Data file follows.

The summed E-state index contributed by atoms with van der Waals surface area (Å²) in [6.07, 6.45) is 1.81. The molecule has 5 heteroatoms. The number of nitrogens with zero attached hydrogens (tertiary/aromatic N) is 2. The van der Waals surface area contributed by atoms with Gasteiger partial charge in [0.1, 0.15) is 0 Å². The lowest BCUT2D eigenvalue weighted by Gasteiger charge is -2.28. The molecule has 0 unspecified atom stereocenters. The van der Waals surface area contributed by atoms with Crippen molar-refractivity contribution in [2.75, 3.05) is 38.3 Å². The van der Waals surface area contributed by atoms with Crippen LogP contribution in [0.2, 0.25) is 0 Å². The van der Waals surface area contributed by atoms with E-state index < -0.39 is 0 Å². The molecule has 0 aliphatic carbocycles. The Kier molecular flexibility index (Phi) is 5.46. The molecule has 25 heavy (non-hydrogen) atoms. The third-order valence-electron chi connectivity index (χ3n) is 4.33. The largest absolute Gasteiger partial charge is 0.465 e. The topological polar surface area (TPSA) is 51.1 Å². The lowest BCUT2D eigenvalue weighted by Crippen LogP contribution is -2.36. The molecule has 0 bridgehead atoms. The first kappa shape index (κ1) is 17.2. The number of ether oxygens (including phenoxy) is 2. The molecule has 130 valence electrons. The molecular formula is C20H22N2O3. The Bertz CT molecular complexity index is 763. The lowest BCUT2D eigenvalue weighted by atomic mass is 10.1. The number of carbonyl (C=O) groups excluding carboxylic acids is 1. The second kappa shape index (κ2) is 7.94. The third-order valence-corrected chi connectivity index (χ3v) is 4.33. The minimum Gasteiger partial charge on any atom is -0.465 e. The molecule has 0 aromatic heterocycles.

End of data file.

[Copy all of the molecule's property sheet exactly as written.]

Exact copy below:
The summed E-state index contributed by atoms with van der Waals surface area (Å²) in [6.07, 6.45) is 1.81. The molecule has 5 heteroatoms. The number of nitrogens with zero attached hydrogens (tertiary/aromatic N) is 2. The van der Waals surface area contributed by atoms with Gasteiger partial charge in [0.1, 0.15) is 0 Å². The lowest BCUT2D eigenvalue weighted by Gasteiger charge is -2.28. The molecule has 0 unspecified atom stereocenters. The van der Waals surface area contributed by atoms with Crippen molar-refractivity contribution in [2.75, 3.05) is 38.3 Å². The van der Waals surface area contributed by atoms with Crippen LogP contribution in [0.2, 0.25) is 0 Å². The van der Waals surface area contributed by atoms with E-state index < -0.39 is 0 Å². The molecule has 0 aliphatic carbocycles. The Kier molecular flexibility index (Phi) is 5.46. The molecule has 25 heavy (non-hydrogen) atoms. The third-order valence-electron chi connectivity index (χ3n) is 4.33. The largest absolute Gasteiger partial charge is 0.465 e. The topological polar surface area (TPSA) is 51.1 Å². The lowest BCUT2D eigenvalue weighted by Crippen LogP contribution is -2.36. The molecule has 0 bridgehead atoms. The first kappa shape index (κ1) is 17.2. The number of ether oxygens (including phenoxy) is 2. The molecule has 130 valence electrons. The molecular formula is C20H22N2O3. The Bertz CT molecular complexity index is 763. The lowest BCUT2D eigenvalue weighted by atomic mass is 10.1. The number of carbonyl (C=O) groups excluding carboxylic acids is 1. The second kappa shape index (κ2) is 7.94. The third-order valence-corrected chi connectivity index (χ3v) is 4.33. The minimum Gasteiger partial charge on any atom is -0.465 e. The molecule has 0 aromatic heterocycles.